herald

Saturday 10 December 2016

Man accused of €1,500 security van raid and assault refused bail

Garda Karen Caswell objected to bail and told the court it would be alleged that a weapon was used during the robbery. Stock picture
Garda Karen Caswell objected to bail and told the court it would be alleged that a weapon was used during the robbery. Stock picture

A Dublin man charged with robbing a security van, during which a guard was allegedly attacked with a crowbar, has been refused bail.

Nearly €1,500 in €1 and €2 coins was taken from the G4S vehicle at Donaghmede Shopping Centre in Dublin on Wednesday.

John Gavin (28), of Moyne Park Halting Site, in north Dublin, is charged with robbery and assault causing harm to a security guard. He is also charged with assault causing harm to a garda sergeant at Moyne Park on the same date.

Garda Karen Caswell objected to bail and told the court it would be alleged that a weapon was used during the robbery. She said the same amount of money and G4S bags were recovered during a search of the defendant's caravan.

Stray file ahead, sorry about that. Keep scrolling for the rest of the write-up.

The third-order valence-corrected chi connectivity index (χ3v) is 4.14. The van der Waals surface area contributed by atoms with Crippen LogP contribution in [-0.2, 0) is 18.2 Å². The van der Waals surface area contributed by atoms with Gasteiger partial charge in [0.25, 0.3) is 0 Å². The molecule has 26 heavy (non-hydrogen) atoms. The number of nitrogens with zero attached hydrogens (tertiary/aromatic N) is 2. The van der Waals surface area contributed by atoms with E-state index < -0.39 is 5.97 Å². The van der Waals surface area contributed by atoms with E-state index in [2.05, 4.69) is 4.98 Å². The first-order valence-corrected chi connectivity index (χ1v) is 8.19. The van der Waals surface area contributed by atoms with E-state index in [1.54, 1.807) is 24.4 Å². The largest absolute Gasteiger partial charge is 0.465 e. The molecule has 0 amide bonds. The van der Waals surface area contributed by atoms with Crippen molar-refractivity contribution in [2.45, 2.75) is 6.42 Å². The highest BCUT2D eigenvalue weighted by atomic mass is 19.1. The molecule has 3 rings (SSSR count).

She agreed with defence solicitor Alan Doyle that there was no facial recognition evidence but said gardai had CCTV footage and descriptions of clothing.

Mr Doyle said his client's family had offered to stand €5,000 bail. However, this was refused by Judge David Waters, who remanded Mr Gavin to appear at Cloverhill District Court on Tuesday.

Crowbar

Co-defendant Robert Lawlor (33), of Grangemore Crescent, Donaghmede, was charged with unlawfully possessing €1,454 in stolen cash in connection with the robbery. He also faced objections to bail.

Garda Shane McGrath told the court it would be alleged a security officer was assaulted with a crowbar during the raid.

He said the gardai went to a halting site about a mile-and-a-half from the shopping centre and found Mr Lawlor and another male in a caravan.

He also agreed that the money was hidden in the caravan.

The defendant, a father-of-three, told the court: "I'm sitting here because I was in a caravan."

Judge Waters granted him bail with strict conditions and ordered him to have a phone on which he can be contacted by gardai, to reside at his current address and to obey a curfew from 11pm to 7am.

Gardai recovered his passport in a car at the halting site, the court heard, and the judge agreed to allow them to retain it as a condition of bail.

Mr Lawlor was released and ordered to appear in the court on December 9 for directions from the DPP to be obtained.

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